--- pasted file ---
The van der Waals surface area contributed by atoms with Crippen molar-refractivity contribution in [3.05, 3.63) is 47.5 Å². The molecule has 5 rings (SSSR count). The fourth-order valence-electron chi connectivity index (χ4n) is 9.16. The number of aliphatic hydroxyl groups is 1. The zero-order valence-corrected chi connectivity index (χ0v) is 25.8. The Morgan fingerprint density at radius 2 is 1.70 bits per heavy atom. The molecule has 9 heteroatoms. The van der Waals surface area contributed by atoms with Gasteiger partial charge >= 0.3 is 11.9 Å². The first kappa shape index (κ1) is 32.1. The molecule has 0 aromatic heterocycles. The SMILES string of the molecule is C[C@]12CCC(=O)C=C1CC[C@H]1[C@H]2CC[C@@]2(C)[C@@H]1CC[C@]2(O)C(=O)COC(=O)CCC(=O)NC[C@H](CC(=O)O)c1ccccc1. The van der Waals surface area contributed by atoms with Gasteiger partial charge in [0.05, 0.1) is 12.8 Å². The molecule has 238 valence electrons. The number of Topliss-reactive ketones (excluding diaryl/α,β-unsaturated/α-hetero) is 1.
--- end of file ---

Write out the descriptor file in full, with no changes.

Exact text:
The van der Waals surface area contributed by atoms with Crippen molar-refractivity contribution in [3.05, 3.63) is 47.5 Å². The molecule has 5 rings (SSSR count). The fourth-order valence-electron chi connectivity index (χ4n) is 9.16. The number of aliphatic hydroxyl groups is 1. The zero-order valence-corrected chi connectivity index (χ0v) is 25.8. The Morgan fingerprint density at radius 2 is 1.70 bits per heavy atom. The molecule has 9 heteroatoms. The van der Waals surface area contributed by atoms with Gasteiger partial charge >= 0.3 is 11.9 Å². The first kappa shape index (κ1) is 32.1. The molecule has 0 aromatic heterocycles. The SMILES string of the molecule is C[C@]12CCC(=O)C=C1CC[C@H]1[C@H]2CC[C@@]2(C)[C@@H]1CC[C@]2(O)C(=O)COC(=O)CCC(=O)NC[C@H](CC(=O)O)c1ccccc1. The van der Waals surface area contributed by atoms with Gasteiger partial charge in [0.05, 0.1) is 12.8 Å². The molecule has 238 valence electrons. The number of Topliss-reactive ketones (excluding diaryl/α,β-unsaturated/α-hetero) is 1.